Rev your engine, roll the windows down and join our open-road odyssey this issue as we talk to Andrea Arnold about her latest film American Honey. Here Arnold leaves behind the British landscapes of Wasp, Red Road, Fish Tank and Wuthering Heights and takes a road trip into the poverty-stricken hinterlands of the US. The film’s American honey is Star, a tenacious 18-year-old loner who wants more from life than playing makeshift mother to two siblings and so joins a ragtag door-to-door sales crew who party and drive their way across the Midwest. In our cover feature Simran Hans explores Arnold’s ongoing exploration of class and female sexuality and talks to the director about discovering her lead and first-time actor Sasha Lane, shooting personal, intimate films in Academy ratio and why all her films have sex scenes.
Posted to subscribers and available digitally 2 September
On UK newsstands 6 September
Cruising alongside, Kim Morgan takes a ride through film history and finds that any assumptions that the road movie is a male genre is a dead end; the road has been a place for cinematic escape, discovery and crisis for many women on screen. “What kind of dames thumb rides?” asks Tom Neal in Edgar G. Ulmer’s Detour. It turns out all kinds, from Claudette Colbert in It Happened One Night (1934) to Quentin Tarantino’s feminist rebels in Death Proof (2007).
Elsewhere, we celebrate the extraordinary career of Kirk Douglas; discuss Little Men with Ira Sachs; explore Víctor Erice’s tantalising incomplete 1983 film El sur; talk to John Carpenter about his love of Hammer and Howard Hawks; and interrogate a recent quartet of limp Hollywood war satires. Plus all the regular reviews of latest releases and more…
After a trio of distinctly British features, Andrea Arnold’s American Honey takes a road trip into the poverty-stricken hinterlands of the US Midwest, following the hard-partying adventures of a young woman who joins a crew of door-to-door magazine subscription sellers. By Simran Hans.
+ Drive, She Said
The road movie is generally associated with men, but the cinema is also full of women who take to the road, whether in pursuit of escape, adventure, crime or just that high-speed thrill ride. By Kim Morgan.
As Kirk Douglas approaches his 100th birthday, we celebrate his extraordinary career, which saw him swiftly ascend the ranks of Hollywood aristocracy following his 1946 debut, with a host of classic roles playing ruthless villains, morally ambiguous mavericks and self-interested sharks. By Philip Kemp.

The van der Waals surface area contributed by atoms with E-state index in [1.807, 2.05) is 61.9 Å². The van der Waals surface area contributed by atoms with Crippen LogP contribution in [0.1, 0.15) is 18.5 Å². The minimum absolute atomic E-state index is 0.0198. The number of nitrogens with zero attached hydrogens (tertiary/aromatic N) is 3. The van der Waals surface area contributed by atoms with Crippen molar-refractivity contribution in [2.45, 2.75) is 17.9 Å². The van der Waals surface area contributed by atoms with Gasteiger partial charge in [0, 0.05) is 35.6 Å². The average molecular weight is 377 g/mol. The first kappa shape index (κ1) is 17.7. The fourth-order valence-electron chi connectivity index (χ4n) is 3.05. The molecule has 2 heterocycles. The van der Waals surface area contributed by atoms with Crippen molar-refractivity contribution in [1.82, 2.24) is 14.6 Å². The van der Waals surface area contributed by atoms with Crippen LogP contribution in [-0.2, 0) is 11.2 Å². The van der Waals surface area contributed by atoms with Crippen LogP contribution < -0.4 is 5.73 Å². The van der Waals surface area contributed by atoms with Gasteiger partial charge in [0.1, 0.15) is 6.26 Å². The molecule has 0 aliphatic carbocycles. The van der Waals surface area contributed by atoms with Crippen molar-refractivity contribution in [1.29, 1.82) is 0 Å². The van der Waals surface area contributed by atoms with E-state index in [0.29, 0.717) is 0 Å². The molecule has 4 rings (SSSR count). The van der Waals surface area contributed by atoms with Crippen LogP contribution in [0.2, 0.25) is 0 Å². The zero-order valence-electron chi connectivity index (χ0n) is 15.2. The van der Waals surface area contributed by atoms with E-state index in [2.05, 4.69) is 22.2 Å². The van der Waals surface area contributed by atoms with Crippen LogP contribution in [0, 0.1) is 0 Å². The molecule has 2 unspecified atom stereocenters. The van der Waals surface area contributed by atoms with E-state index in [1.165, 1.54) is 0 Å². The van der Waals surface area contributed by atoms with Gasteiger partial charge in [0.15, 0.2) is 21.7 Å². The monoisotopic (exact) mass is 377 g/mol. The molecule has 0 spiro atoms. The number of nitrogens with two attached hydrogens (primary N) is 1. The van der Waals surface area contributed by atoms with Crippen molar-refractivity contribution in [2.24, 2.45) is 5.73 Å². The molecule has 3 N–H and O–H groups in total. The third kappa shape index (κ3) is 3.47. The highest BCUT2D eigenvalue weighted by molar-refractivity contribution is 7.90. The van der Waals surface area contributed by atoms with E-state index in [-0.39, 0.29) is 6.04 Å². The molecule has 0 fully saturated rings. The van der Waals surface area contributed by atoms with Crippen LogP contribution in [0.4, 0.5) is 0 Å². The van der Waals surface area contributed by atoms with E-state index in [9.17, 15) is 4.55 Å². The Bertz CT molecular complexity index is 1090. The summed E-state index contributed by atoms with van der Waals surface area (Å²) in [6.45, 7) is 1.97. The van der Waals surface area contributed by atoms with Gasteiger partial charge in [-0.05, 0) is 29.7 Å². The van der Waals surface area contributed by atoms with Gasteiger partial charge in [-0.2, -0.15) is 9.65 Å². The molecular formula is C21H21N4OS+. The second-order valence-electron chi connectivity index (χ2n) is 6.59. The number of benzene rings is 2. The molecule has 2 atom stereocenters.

☞ Watch our video tribute Kirk Douglas: Hollywood champ
The burgeoning friendship between a pair of 13-year-old boys is threatened when a bitter feud develops between their parents, in Ira Sachs’s beautifully observed Little Men, set against the background of gentrification and spiralling rents in a middle-class Brooklyn neighbourhood. By Graham Fuller.
Despite having had its funding pulled and its production halted 48 days into an 81-day shoot, Víctor Erice’s tantalising, incomplete 1983 film El sur is still regarded by many as a masterpiece, telling the tale of a young girl’s relationship with her secretive, emotionally distant father. By Mar Diestro-Dópido.
☞ Watch our video essay Haunted memory: the cinema of Víctor Erice
John Carpenter, the one-time powerhouse of genre cinema from Dark Star and Halloween to The Fog and Escape from New York, talks about growing up in the Jim Crow American south, his love of Hammer and Howard Hawks and his favourite scene from any of his films. By Geoffrey Macnab.
In a far cry from the bleak, satirical brilliance of the best Hollywood war films, a recent quartet of limp studio titles shamelessly exploits the instability and conflict in the Middle East to provide little more than an exotic backdrop for the stories of white Americans hoping to find themselves. By Violet Lucca.
Thoughts arising from BBC Culture’s Best Films of the 21st Century poll
In the frame: Poetry in promotion
An exhibition of Ealing film posters reveals that they were just as distinctive and original as the classic films themselves. By Nathalie Morris.
Object lesson: Paper weight